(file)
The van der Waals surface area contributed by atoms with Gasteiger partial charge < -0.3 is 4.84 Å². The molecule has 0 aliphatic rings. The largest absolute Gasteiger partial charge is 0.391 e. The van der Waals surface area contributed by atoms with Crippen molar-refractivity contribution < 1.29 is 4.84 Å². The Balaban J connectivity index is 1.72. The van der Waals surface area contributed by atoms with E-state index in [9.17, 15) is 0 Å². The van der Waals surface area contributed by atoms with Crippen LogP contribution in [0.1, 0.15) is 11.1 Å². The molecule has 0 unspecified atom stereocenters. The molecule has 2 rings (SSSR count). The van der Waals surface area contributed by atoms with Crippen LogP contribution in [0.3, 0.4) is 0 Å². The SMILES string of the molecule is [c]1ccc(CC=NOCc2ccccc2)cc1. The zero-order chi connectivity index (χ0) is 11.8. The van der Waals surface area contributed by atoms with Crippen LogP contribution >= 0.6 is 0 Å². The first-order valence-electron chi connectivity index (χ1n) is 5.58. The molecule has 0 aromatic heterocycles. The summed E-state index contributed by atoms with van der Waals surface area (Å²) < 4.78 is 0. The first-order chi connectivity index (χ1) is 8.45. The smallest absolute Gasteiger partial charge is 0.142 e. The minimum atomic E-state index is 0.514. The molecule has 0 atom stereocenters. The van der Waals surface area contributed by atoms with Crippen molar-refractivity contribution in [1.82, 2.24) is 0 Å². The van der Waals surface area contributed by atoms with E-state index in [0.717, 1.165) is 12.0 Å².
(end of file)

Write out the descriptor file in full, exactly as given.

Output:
The van der Waals surface area contributed by atoms with Gasteiger partial charge < -0.3 is 4.84 Å². The molecule has 0 aliphatic rings. The largest absolute Gasteiger partial charge is 0.391 e. The van der Waals surface area contributed by atoms with Crippen molar-refractivity contribution < 1.29 is 4.84 Å². The Balaban J connectivity index is 1.72. The van der Waals surface area contributed by atoms with E-state index in [9.17, 15) is 0 Å². The van der Waals surface area contributed by atoms with Crippen LogP contribution in [0.1, 0.15) is 11.1 Å². The molecule has 0 unspecified atom stereocenters. The molecule has 2 rings (SSSR count). The van der Waals surface area contributed by atoms with Crippen LogP contribution in [0.3, 0.4) is 0 Å². The SMILES string of the molecule is [c]1ccc(CC=NOCc2ccccc2)cc1. The zero-order chi connectivity index (χ0) is 11.8. The van der Waals surface area contributed by atoms with Crippen LogP contribution >= 0.6 is 0 Å². The first-order valence-electron chi connectivity index (χ1n) is 5.58. The molecule has 0 aromatic heterocycles. The summed E-state index contributed by atoms with van der Waals surface area (Å²) < 4.78 is 0. The first-order chi connectivity index (χ1) is 8.45. The smallest absolute Gasteiger partial charge is 0.142 e. The minimum atomic E-state index is 0.514. The molecule has 0 atom stereocenters. The van der Waals surface area contributed by atoms with Crippen molar-refractivity contribution in [1.82, 2.24) is 0 Å². The van der Waals surface area contributed by atoms with E-state index in [0.717, 1.165) is 12.0 Å².